Telling time to the nearest minute can be difficult for many students. These fun ways to teach telling time make the concept enjoyable and easier to grasp. Each activity comes with a free printable. All you have to do is download and print them!
1. What Time Is It?!
Before the activity, print these free blank watches. Draw hands on each clock face and record what time each student’s watch reads on a master record sheet. We recommend a two-columned Word doc, with one column labeled with students’ names and the other with their watches’ times. This will make the assessment process easier.
Let the students decorate their own watch band with crayons or markers. Secure each student’s watchband around their wrist with a stapler. Then tape their watch face on top of the band.
Give each student a record sheet similar to your master, but without the times on it. Give them time to go around the room and ask each of their classmates, “What time is it?” After they look at their classmate’s watch, they record the time they read on their record sheet.
2. Now Showing: Movie Time!
Students look up the time of a movie they would like to see. On their recording sheet, they write the time down and draw the hands on an analog clock. Then they design a poster for the movie they want to see! Afterwards, they show two different times that the movie is playing. If your class does not have access to computers, you can print out movie times (of kid-friendly flicks) for the students to record. For this activity, I made up times for kids’ movies that are currently playing at movie theaters, since third graders need more of a challenge (telling time to the nearest minute).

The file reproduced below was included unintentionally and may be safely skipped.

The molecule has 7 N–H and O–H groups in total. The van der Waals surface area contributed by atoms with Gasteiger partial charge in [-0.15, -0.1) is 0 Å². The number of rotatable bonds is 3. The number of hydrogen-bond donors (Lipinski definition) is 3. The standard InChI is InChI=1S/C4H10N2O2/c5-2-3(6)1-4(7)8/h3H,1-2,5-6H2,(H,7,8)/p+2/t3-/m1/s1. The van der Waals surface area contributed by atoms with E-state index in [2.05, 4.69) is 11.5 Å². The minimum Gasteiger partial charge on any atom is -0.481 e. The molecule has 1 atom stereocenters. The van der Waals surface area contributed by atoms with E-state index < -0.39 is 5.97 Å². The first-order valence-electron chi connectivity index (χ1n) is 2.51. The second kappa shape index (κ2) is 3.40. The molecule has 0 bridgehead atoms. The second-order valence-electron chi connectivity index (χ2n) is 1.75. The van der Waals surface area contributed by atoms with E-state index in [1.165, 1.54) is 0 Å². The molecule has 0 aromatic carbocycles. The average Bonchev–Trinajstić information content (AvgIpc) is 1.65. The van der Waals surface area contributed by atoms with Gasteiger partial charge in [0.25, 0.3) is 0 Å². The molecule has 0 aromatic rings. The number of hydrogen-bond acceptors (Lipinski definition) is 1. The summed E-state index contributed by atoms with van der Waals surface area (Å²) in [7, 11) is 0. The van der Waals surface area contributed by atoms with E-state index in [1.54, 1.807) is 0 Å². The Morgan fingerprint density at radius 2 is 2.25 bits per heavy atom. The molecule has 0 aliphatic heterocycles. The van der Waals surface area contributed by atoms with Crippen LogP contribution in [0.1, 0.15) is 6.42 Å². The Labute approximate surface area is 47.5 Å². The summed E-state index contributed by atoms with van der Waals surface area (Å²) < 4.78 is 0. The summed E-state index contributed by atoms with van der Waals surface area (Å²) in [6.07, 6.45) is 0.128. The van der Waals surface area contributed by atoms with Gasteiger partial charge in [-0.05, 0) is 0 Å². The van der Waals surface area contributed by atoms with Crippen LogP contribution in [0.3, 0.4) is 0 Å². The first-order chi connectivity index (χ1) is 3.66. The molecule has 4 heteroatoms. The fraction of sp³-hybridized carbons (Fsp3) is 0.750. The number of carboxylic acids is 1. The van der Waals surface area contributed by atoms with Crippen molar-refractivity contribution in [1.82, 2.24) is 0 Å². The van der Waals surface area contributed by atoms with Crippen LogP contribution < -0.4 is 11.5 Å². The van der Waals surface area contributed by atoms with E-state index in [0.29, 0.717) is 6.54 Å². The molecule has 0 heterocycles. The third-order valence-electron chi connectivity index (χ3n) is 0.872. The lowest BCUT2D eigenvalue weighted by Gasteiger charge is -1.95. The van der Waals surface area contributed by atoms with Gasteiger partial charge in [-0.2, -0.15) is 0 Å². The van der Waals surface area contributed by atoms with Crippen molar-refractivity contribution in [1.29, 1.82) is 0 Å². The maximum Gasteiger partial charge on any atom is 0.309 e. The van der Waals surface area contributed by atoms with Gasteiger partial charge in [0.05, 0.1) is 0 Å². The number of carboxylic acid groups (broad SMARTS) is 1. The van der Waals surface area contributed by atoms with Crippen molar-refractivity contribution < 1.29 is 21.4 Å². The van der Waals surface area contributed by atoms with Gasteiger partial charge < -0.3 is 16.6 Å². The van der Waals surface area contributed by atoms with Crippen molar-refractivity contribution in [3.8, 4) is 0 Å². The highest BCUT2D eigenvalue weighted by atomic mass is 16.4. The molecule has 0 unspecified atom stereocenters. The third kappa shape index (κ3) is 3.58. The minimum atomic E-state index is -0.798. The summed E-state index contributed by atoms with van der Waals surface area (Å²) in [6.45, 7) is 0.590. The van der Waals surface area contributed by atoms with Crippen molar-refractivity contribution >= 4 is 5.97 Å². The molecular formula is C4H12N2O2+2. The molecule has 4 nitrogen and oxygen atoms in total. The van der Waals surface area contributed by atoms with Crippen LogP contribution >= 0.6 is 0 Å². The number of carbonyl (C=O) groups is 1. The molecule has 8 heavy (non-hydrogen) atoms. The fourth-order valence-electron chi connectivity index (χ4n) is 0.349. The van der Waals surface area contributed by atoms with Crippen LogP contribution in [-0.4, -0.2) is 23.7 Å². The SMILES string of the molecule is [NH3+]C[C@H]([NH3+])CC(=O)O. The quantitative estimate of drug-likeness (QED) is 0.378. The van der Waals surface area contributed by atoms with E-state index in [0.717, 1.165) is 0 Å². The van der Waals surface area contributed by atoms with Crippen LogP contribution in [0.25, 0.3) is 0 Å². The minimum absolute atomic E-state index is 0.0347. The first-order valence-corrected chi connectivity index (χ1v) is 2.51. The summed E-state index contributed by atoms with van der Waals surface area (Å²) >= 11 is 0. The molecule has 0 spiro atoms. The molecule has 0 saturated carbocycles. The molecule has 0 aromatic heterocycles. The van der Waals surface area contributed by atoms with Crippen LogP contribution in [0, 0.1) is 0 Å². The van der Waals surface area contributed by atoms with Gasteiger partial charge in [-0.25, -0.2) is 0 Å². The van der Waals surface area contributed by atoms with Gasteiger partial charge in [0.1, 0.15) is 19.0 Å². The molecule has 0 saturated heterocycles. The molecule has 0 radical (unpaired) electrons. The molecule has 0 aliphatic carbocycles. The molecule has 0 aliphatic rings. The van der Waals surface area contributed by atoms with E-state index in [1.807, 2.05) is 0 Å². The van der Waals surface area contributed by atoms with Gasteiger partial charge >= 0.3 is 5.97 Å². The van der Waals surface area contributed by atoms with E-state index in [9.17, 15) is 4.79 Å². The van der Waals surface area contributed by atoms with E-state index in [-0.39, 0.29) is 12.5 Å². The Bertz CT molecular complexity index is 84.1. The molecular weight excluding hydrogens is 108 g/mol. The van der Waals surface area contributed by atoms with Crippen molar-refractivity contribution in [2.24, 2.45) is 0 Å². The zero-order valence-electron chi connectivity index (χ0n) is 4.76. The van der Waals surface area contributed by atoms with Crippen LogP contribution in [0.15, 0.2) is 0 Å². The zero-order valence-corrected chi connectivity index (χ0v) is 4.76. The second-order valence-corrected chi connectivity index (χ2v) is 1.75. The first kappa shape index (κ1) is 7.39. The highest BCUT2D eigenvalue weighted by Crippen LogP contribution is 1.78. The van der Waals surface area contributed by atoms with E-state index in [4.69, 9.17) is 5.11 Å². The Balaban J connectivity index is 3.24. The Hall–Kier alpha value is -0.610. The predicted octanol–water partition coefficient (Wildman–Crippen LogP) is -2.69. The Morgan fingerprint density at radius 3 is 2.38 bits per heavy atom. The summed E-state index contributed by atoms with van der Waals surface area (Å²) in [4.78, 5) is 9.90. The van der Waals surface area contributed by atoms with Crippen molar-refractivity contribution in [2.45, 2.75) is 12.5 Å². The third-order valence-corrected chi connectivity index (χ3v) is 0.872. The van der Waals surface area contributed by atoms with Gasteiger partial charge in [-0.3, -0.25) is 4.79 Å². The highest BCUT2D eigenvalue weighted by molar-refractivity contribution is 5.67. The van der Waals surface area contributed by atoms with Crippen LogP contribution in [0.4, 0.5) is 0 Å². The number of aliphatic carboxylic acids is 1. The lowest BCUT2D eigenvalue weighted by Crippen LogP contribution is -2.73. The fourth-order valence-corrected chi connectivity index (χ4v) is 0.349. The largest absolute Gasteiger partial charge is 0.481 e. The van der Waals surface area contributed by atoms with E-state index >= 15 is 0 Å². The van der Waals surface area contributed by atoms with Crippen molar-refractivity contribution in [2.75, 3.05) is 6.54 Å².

3. Musical Clocks
This idea was inspired by What the Teacher Wants. Students are given a blank clock and recording sheet. They draw hands on their clock (hour and minute) and leave it on their desk. Music begins, and the students dance around, moving from desk to desk. When the music stops, students record whose desk they stopped at and the time on their clock. Repeat until they have recorded every student’s time. At the end of the activity they turn in their clock and recording sheet so the teacher can assess their time-telling skills.
4. I Spy Time
Post paper analog clocks with times filled in around the room. Students play I spy and must find each clock, recording the time on their record sheet. For more of a challenge, write “What will the time be in ____ minutes?” underneath each clock. After students record the time on the clock, they have to figure out what the time will be in a certain number of minutes.
5. Time For …
For practice telling time at home, have students record the time they do a special or unique activity on an analog clock and figure out the duration. Examples could include: basketball practice, dance class, watching their favorite TV show, or eating a banana. They record the times their three activities start and end the printable below.
How do you teach telling time? Come and share in our WeAreTeachers HELPLINE group on Facebook.